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Tuesday, December 10, 2019

Malacca

Posted to Maritime Musings (by Dennis Bryant) on April 8, 2014

The Strait of Malacca is named after Malacca, now part of Malaysia. In about the year 1400, Parameswana, the last Raja of Singapura, was expelled from the area around present-day Singapore by local rivals. He relocated to the fishing village of Malacca…

Bibby Maritime upscale training in India

Posted to Bibby Maritime upscale training in India (by Joseph Fonseca) on February 3, 2014

Despite the recessionary phase in shipping, training institutes in India known for their unflinching dedication to quality education have done better than most establishments in other sectors of the maritime trade. Even recent entrant such as Sir Derek Bibby Maritime Training Center…

TAMP to lose its tariff fixing role

Posted to TAMP to lose its tariff fixing role (by Joseph Fonseca) on January 9, 2013

Facing all round flak the government has finally decided curtailing the tariff fixing function of the Tariff Authority for Major Ports (TAMP). This was one of the major decisions taken at the 14 Maritime States Development Council (MSDC) meeting of 8 January 2013. The Union Shipping Minister G.

Chongqing hub hype ends as cargo volumes fall

Posted to Far East Maritime (by Greg Knowler) on November 10, 2012

Chongqing is regularly described as the largest city in the world. The municipality is effectively a province of its own, one of three such municipalities in the country, and home to anything from 35 to 45 million people. In the past few years…

Drive to cut costs may push shipping into the clouds

Posted to Far East Maritime (by Greg Knowler) on September 21, 2012

Maersk Line recently signed a US$150 million cloud computing deal with HP. In the five-year agreement, the Danish carrier will use HP’s cloud-enabled data centers and HP Workplace Services in what is known as an “instant-on enterprise”. Yes, that made no sense to me, either.

TSA Announces TWIC Extension Option

Posted to Maritime Transportation Security News and Views (by John C.W. Bennett) on June 18, 2012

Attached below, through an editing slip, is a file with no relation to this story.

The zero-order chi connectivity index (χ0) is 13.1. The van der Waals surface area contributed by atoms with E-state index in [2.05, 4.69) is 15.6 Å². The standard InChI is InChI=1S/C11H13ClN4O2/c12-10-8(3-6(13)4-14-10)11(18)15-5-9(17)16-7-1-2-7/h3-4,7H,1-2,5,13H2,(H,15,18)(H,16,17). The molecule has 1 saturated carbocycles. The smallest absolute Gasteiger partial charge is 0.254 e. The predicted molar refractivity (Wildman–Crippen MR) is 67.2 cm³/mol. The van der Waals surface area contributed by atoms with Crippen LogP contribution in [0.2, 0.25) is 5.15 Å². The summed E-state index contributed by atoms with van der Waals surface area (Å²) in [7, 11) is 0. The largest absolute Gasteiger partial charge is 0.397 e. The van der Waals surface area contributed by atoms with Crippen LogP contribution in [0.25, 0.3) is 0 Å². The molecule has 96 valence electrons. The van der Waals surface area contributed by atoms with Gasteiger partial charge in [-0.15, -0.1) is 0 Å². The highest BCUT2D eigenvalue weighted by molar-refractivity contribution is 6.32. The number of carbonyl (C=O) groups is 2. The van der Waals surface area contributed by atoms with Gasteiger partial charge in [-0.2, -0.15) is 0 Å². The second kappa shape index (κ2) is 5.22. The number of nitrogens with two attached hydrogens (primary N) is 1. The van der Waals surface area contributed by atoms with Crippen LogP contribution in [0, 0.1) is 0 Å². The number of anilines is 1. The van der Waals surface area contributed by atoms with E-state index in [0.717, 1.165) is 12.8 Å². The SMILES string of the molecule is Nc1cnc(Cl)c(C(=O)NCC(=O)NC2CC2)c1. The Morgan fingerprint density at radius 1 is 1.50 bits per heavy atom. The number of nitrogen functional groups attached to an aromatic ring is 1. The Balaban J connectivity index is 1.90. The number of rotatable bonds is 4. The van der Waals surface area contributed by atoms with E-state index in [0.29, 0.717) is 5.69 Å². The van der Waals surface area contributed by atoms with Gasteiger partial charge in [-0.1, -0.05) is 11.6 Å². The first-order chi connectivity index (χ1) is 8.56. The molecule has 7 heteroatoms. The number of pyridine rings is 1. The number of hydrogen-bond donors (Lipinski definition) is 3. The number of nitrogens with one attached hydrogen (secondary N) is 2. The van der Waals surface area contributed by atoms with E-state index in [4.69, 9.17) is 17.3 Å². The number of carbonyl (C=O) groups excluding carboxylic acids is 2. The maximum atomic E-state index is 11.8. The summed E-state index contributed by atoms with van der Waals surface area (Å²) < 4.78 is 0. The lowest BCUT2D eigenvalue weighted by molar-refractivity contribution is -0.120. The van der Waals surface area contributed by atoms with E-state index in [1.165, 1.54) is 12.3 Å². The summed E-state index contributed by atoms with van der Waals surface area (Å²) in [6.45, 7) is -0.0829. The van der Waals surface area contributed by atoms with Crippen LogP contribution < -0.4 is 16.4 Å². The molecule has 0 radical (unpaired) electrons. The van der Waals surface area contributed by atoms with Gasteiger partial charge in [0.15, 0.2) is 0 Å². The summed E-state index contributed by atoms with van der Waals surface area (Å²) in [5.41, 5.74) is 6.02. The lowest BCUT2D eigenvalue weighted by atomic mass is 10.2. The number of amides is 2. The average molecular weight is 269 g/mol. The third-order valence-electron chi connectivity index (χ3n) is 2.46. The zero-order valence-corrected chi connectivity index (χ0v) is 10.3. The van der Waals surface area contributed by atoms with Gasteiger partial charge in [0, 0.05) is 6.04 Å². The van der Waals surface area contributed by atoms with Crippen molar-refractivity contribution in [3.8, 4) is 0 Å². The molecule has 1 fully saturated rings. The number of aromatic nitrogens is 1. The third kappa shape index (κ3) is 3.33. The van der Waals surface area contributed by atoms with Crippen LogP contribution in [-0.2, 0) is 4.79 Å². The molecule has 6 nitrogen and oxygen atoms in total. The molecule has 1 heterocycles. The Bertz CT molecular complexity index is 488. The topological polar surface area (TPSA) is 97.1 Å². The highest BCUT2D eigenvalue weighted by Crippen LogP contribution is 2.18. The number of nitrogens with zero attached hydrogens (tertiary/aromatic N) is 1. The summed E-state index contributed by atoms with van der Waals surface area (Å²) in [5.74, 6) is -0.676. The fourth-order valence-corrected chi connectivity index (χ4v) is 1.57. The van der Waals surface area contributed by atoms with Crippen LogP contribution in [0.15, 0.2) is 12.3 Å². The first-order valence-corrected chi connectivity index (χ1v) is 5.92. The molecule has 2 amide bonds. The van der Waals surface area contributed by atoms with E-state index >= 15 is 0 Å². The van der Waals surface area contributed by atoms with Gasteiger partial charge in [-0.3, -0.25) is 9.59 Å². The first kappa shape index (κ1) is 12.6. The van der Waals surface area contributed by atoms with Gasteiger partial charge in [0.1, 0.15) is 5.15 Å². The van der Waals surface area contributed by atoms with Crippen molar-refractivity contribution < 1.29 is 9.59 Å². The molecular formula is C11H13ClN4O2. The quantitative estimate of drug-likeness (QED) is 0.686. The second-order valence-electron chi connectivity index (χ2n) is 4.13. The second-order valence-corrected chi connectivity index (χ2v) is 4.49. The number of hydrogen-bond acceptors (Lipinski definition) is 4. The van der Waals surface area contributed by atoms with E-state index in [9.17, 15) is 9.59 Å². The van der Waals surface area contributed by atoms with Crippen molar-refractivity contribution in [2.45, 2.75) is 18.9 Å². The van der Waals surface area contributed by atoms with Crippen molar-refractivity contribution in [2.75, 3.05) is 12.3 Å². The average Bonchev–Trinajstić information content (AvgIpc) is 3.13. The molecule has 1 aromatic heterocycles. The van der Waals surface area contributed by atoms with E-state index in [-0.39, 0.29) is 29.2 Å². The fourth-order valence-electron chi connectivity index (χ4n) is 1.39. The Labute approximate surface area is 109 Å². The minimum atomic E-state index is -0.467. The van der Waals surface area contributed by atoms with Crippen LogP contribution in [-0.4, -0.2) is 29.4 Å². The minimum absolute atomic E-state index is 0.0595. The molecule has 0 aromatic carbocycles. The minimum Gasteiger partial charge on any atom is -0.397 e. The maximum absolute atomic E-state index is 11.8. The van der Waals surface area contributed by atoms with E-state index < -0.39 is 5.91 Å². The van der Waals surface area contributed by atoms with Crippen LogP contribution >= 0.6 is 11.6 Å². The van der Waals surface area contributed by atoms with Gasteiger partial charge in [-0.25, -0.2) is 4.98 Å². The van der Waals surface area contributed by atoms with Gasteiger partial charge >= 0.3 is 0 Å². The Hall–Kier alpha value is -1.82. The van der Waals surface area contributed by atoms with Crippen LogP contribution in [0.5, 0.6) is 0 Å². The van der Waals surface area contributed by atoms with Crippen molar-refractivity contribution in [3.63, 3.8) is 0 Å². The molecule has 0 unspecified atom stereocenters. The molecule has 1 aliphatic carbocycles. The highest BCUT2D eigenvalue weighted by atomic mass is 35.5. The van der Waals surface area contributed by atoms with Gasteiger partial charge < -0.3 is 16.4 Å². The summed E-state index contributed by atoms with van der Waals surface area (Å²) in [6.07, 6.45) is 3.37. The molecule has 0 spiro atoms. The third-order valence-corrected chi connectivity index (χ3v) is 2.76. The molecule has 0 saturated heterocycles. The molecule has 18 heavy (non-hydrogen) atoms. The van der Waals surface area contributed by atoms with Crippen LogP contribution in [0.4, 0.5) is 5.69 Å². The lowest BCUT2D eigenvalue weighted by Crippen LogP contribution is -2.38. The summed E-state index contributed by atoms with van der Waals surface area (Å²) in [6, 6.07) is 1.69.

On June 15, the Transportation Security Administration (TSA) TWIC website announced a forthcoming option for many holders of the Transportation Worker Identification Credential (TWIC) to extend the expiration date of their TWICs pending implementation…

Abel Tasman

Posted to Maritime Musings (by Dennis Bryant) on May 4, 2012

Abel Tasman (1603-1659) was a Dutch merchant and explorer. He is credited with the European discovery of Australia and New Zealand. He joined the Dutch United East India Company (Verenigde Oostindische Compagnie - VOC) in 1633 and was promptly…

BC Ferries - a Case Study in Blended Maritime Assessment - Part 1

Posted to Maritime Training Issues with Murray Goldberg (by Murray Goldberg) on April 2, 2012

Blog Notifications: For the latest maritime training articles, visit our company blog here. You can receive notifications of new articles on our company blog by following the blog.Share this blog post.Follow me on Twitter.IntroductionAssessment in the maritime industry is a huge subject.

Other experimental ironclads

Posted to Maritime Musings (by Dennis Bryant) on March 23, 2012

When the Union Navy learned that the Confederate Navy was building an iron-clad warship to threaten the wooden-hulled blockade fleet, it launched a crash project to build its own iron-clad warships. Of the 17 proposals submitted, the Union Navy selected three for construction.

Akash Dredging & Marine Services acquire cutter suction dredger

Posted to Akash Dredging & Marine Services acquire cutter suction dredger (by Joseph Fonseca) on February 15, 2012

With the inauguration of their first cutter suction dredger (CSD), AKASH-1 this morning at ABG SHIPYARD, Dahej, Akash Dredging & Marine Services (P) Ltd, Visakhapatnam (ADAMS) has become the new entrant into the dredging arena. The company,…